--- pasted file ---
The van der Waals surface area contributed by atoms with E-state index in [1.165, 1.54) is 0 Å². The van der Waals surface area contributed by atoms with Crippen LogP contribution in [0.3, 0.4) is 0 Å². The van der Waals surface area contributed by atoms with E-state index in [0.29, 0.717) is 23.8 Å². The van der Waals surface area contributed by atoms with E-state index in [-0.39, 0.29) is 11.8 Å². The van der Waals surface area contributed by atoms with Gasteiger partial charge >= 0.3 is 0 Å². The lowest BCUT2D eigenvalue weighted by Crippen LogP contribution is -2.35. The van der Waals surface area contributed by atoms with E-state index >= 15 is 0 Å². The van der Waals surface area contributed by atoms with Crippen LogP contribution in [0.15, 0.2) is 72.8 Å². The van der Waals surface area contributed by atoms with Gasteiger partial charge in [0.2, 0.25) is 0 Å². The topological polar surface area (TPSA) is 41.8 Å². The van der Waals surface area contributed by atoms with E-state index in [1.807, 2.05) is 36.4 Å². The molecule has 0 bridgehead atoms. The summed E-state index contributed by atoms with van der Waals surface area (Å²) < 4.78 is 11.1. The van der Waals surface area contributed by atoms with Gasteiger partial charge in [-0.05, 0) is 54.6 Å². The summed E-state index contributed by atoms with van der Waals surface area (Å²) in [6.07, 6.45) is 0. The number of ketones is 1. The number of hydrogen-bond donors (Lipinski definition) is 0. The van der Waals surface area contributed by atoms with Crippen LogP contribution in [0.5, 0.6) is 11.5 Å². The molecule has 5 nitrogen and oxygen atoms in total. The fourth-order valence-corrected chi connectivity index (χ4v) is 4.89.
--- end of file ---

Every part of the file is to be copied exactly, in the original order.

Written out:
The van der Waals surface area contributed by atoms with E-state index in [1.165, 1.54) is 0 Å². The van der Waals surface area contributed by atoms with Crippen LogP contribution in [0.3, 0.4) is 0 Å². The van der Waals surface area contributed by atoms with E-state index in [0.29, 0.717) is 23.8 Å². The van der Waals surface area contributed by atoms with E-state index in [-0.39, 0.29) is 11.8 Å². The van der Waals surface area contributed by atoms with Gasteiger partial charge >= 0.3 is 0 Å². The lowest BCUT2D eigenvalue weighted by Crippen LogP contribution is -2.35. The van der Waals surface area contributed by atoms with E-state index >= 15 is 0 Å². The van der Waals surface area contributed by atoms with Crippen LogP contribution in [0.15, 0.2) is 72.8 Å². The van der Waals surface area contributed by atoms with Gasteiger partial charge in [0.2, 0.25) is 0 Å². The topological polar surface area (TPSA) is 41.8 Å². The van der Waals surface area contributed by atoms with E-state index in [1.807, 2.05) is 36.4 Å². The molecule has 0 bridgehead atoms. The summed E-state index contributed by atoms with van der Waals surface area (Å²) < 4.78 is 11.1. The van der Waals surface area contributed by atoms with Gasteiger partial charge in [-0.05, 0) is 54.6 Å². The summed E-state index contributed by atoms with van der Waals surface area (Å²) in [6.07, 6.45) is 0. The number of ketones is 1. The number of hydrogen-bond donors (Lipinski definition) is 0. The van der Waals surface area contributed by atoms with Crippen LogP contribution in [0.5, 0.6) is 11.5 Å². The molecule has 5 nitrogen and oxygen atoms in total. The fourth-order valence-corrected chi connectivity index (χ4v) is 4.89.